Exercise 8: Survey of Animal Diversity
Sponges, Cnidarians, Flatworms, and Roundworms
Week of March 17, 2008
List the distinguishing characteristics of the Kingdom Animalia.
Describe the types of features that determine an animal’s “body plan” (e.g., type of symmetry; diploblastic
triploblastic; types of body cavity; incomplete gut
complete gut; type of skeleton, etc).
Identify members of the four phyla covered in today’s lab: Porifera, Cnidaria, Platyhelminthes, and Nematoda.
Identify members of the three major classes of the Platyhelminthes: the Turbellaria, Trematoda, and Cestoda.
Describe the distinguishing characteristics of each phylum and how those features relate to the biology of
phylum members. List the types of habitats inhabited by members of each phylum (marine, freshwater,
terrestrial, or parasitic).
Most of us identify animals as motile, non-photosynthetic creatures. Indeed, most animals do have some mode
of locomotion and all are
, mostly with
(eat other organisms or their parts and
digest them internally). Animals have
, and, like many algae, most fungi and all plants, they are
. Individual animal cells lack a rigid, layered cell wall, but the body is typically supported internally
by a unique kind of
rich in hydrated carbohydrates and structural proteins, including
is a glycoprotein (a protein with a covalently attached carbohydrate) that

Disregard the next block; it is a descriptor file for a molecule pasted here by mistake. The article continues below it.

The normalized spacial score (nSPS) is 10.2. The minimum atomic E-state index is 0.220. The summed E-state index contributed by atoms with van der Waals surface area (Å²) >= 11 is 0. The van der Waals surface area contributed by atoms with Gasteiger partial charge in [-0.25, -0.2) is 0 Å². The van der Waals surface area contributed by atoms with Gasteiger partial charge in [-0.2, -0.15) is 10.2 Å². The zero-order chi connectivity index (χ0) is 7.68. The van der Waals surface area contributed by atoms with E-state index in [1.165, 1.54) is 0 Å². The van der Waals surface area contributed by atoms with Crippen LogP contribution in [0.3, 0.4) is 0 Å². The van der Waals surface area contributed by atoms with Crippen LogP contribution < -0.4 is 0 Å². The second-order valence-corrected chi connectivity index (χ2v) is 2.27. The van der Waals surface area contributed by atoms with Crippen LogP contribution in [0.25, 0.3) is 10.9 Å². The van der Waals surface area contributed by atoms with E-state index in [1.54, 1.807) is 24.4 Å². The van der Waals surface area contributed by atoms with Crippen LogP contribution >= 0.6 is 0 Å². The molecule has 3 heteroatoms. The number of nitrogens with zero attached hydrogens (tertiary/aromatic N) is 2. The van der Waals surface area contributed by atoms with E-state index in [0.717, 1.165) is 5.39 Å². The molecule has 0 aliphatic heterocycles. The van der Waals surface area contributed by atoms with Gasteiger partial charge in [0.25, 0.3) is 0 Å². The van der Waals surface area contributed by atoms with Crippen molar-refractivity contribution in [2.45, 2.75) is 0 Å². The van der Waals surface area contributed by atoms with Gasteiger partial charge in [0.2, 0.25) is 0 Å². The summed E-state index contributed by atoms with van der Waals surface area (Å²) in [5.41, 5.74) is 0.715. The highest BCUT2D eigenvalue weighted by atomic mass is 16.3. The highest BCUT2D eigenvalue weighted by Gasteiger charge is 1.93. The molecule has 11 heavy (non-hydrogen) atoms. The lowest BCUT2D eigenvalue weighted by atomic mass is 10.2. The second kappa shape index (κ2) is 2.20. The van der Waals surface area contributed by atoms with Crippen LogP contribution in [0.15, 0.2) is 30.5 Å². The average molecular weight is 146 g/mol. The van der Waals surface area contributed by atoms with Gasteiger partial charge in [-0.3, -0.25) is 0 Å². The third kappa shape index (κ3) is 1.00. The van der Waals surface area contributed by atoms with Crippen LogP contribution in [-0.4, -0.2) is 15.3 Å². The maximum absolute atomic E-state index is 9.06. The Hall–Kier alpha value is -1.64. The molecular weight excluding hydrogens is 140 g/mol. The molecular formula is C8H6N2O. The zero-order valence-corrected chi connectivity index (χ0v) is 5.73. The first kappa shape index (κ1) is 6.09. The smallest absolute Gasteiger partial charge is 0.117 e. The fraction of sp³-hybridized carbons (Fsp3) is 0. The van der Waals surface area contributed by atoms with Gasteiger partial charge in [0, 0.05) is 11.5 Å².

is unique to animals.
Most of it is
arranged into minute, stretch-resistant fibers, that form a three-dimensional scaffolding upon which the various cells
of the body are arranged.
In humans, collagen composes up to 50% of total protein. Also unique to animals (but not
necessarily present in all cells or tissues) are specific kinds of
. These are complexes of structural
proteins that join adjacent cells and allow the cells to function as a coordinated tissue (see Fig. 6.31 in your text).
Animals probably evolved from colonial protozoan ancestors, which exhibited some division of labor amongst
cells (e.g., somatic cells
reproductive cells). Animals carry the division of labor to new extremes. For example,
humans contain 200 different cell types. Similar types of cells are typically grouped together to form functional
and different types of tissues are arranged into larger functional units, the
Animals have a
life cycle – the unicellular gametes are the only haploid stage. Typically,
animals are oogamous, producing a large non-motile egg (or
eggs) and small, swimming sperm. Following fertilization, the
to form a spherical
. In the
simplest animals, the sponges, this blastula develops directly
into a swimming
which metamorphoses into an
adult sponge. In all other animals, one side of the blastula
invaginates to form a
and the embryo begins to